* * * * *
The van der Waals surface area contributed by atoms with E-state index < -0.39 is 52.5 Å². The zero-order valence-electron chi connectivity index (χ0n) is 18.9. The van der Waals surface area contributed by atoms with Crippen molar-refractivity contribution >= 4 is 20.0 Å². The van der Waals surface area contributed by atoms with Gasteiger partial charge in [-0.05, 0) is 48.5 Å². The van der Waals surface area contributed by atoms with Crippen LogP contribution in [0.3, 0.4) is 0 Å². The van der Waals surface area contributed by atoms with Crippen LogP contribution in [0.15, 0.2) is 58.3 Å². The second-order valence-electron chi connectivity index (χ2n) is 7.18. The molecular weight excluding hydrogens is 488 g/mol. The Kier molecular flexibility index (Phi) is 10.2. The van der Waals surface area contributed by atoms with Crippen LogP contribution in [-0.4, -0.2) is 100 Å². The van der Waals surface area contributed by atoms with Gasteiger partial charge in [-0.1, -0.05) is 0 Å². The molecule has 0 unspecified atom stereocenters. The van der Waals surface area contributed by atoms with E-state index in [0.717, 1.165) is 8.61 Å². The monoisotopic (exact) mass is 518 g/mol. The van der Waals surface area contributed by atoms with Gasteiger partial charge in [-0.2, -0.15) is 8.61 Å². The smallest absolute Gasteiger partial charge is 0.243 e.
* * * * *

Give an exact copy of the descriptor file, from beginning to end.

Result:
The van der Waals surface area contributed by atoms with E-state index < -0.39 is 52.5 Å². The zero-order valence-electron chi connectivity index (χ0n) is 18.9. The van der Waals surface area contributed by atoms with Crippen molar-refractivity contribution >= 4 is 20.0 Å². The van der Waals surface area contributed by atoms with Gasteiger partial charge in [-0.05, 0) is 48.5 Å². The van der Waals surface area contributed by atoms with Crippen LogP contribution in [0.3, 0.4) is 0 Å². The van der Waals surface area contributed by atoms with Crippen LogP contribution in [0.15, 0.2) is 58.3 Å². The second-order valence-electron chi connectivity index (χ2n) is 7.18. The molecular weight excluding hydrogens is 488 g/mol. The Kier molecular flexibility index (Phi) is 10.2. The van der Waals surface area contributed by atoms with Crippen LogP contribution in [-0.4, -0.2) is 100 Å². The van der Waals surface area contributed by atoms with Gasteiger partial charge in [-0.1, -0.05) is 0 Å². The molecule has 0 unspecified atom stereocenters. The van der Waals surface area contributed by atoms with E-state index in [0.717, 1.165) is 8.61 Å². The monoisotopic (exact) mass is 518 g/mol. The van der Waals surface area contributed by atoms with Gasteiger partial charge in [-0.2, -0.15) is 8.61 Å². The smallest absolute Gasteiger partial charge is 0.243 e.